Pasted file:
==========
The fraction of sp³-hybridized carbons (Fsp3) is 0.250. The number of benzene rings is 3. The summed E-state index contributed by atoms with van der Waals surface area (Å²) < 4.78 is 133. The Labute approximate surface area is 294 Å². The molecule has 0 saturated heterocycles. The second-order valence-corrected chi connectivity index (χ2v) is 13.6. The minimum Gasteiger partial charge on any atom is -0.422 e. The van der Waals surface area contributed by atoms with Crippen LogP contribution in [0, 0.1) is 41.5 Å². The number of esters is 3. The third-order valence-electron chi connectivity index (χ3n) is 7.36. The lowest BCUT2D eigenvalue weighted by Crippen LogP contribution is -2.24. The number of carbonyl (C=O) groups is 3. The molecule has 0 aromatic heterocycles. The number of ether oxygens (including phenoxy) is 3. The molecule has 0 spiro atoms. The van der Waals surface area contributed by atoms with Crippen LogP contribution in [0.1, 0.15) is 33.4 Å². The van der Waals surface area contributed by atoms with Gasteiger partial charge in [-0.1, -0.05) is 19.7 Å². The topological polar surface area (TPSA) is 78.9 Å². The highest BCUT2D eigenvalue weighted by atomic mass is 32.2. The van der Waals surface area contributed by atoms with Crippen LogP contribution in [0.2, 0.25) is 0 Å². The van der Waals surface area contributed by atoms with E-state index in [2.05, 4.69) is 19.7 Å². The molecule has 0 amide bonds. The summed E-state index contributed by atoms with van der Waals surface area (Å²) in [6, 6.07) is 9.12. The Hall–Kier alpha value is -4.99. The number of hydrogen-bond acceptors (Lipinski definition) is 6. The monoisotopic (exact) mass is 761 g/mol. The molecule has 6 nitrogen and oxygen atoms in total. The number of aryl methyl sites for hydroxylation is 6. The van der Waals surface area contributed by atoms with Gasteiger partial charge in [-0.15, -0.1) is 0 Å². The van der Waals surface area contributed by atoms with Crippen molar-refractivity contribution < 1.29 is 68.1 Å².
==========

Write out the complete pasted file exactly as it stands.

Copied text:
The fraction of sp³-hybridized carbons (Fsp3) is 0.250. The number of benzene rings is 3. The summed E-state index contributed by atoms with van der Waals surface area (Å²) < 4.78 is 133. The Labute approximate surface area is 294 Å². The molecule has 0 saturated heterocycles. The second-order valence-corrected chi connectivity index (χ2v) is 13.6. The minimum Gasteiger partial charge on any atom is -0.422 e. The van der Waals surface area contributed by atoms with Crippen LogP contribution in [0, 0.1) is 41.5 Å². The number of esters is 3. The third-order valence-electron chi connectivity index (χ3n) is 7.36. The lowest BCUT2D eigenvalue weighted by Crippen LogP contribution is -2.24. The number of carbonyl (C=O) groups is 3. The molecule has 0 aromatic heterocycles. The number of ether oxygens (including phenoxy) is 3. The molecule has 0 spiro atoms. The van der Waals surface area contributed by atoms with Crippen LogP contribution in [0.1, 0.15) is 33.4 Å². The van der Waals surface area contributed by atoms with Gasteiger partial charge in [-0.1, -0.05) is 19.7 Å². The topological polar surface area (TPSA) is 78.9 Å². The highest BCUT2D eigenvalue weighted by atomic mass is 32.2. The van der Waals surface area contributed by atoms with Crippen LogP contribution in [0.2, 0.25) is 0 Å². The van der Waals surface area contributed by atoms with E-state index in [2.05, 4.69) is 19.7 Å². The molecule has 0 amide bonds. The summed E-state index contributed by atoms with van der Waals surface area (Å²) in [6, 6.07) is 9.12. The Hall–Kier alpha value is -4.99. The number of hydrogen-bond acceptors (Lipinski definition) is 6. The monoisotopic (exact) mass is 761 g/mol. The molecule has 6 nitrogen and oxygen atoms in total. The number of aryl methyl sites for hydroxylation is 6. The van der Waals surface area contributed by atoms with Gasteiger partial charge in [-0.15, -0.1) is 0 Å². The van der Waals surface area contributed by atoms with Crippen molar-refractivity contribution < 1.29 is 68.1 Å².